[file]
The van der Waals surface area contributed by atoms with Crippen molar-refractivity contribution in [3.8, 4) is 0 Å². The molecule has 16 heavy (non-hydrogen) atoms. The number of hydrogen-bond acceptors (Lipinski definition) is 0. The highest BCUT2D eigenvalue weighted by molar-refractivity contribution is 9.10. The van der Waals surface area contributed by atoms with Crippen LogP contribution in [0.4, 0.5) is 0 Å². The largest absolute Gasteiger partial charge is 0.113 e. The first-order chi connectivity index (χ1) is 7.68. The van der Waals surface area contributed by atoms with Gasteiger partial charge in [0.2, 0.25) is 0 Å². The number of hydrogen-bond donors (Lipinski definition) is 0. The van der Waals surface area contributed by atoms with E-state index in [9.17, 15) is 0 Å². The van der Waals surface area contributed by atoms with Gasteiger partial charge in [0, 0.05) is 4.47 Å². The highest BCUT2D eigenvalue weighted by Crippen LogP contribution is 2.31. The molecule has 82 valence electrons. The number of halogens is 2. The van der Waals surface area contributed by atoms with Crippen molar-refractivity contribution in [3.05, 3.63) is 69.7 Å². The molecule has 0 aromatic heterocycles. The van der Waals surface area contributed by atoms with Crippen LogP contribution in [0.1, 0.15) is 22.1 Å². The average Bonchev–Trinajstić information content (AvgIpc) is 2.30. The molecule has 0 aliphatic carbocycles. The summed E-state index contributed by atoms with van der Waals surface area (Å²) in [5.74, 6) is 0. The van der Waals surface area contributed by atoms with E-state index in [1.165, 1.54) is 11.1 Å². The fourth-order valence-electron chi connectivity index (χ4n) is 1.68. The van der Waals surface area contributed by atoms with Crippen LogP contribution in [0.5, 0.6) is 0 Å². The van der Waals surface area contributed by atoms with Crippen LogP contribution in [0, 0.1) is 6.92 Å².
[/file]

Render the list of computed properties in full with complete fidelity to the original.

The van der Waals surface area contributed by atoms with Crippen molar-refractivity contribution in [3.8, 4) is 0 Å². The molecule has 16 heavy (non-hydrogen) atoms. The number of hydrogen-bond acceptors (Lipinski definition) is 0. The highest BCUT2D eigenvalue weighted by molar-refractivity contribution is 9.10. The van der Waals surface area contributed by atoms with Crippen LogP contribution in [0.4, 0.5) is 0 Å². The largest absolute Gasteiger partial charge is 0.113 e. The first-order chi connectivity index (χ1) is 7.68. The van der Waals surface area contributed by atoms with Gasteiger partial charge in [0.2, 0.25) is 0 Å². The number of hydrogen-bond donors (Lipinski definition) is 0. The van der Waals surface area contributed by atoms with E-state index in [9.17, 15) is 0 Å². The van der Waals surface area contributed by atoms with Gasteiger partial charge in [0, 0.05) is 4.47 Å². The highest BCUT2D eigenvalue weighted by Crippen LogP contribution is 2.31. The molecule has 82 valence electrons. The number of halogens is 2. The van der Waals surface area contributed by atoms with Crippen molar-refractivity contribution in [3.05, 3.63) is 69.7 Å². The molecule has 0 aromatic heterocycles. The van der Waals surface area contributed by atoms with Crippen LogP contribution in [0.1, 0.15) is 22.1 Å². The average Bonchev–Trinajstić information content (AvgIpc) is 2.30. The molecule has 0 aliphatic carbocycles. The summed E-state index contributed by atoms with van der Waals surface area (Å²) in [5.74, 6) is 0. The van der Waals surface area contributed by atoms with E-state index in [1.165, 1.54) is 11.1 Å². The fourth-order valence-electron chi connectivity index (χ4n) is 1.68. The van der Waals surface area contributed by atoms with Crippen LogP contribution in [0.5, 0.6) is 0 Å². The van der Waals surface area contributed by atoms with Crippen LogP contribution in [0, 0.1) is 6.92 Å².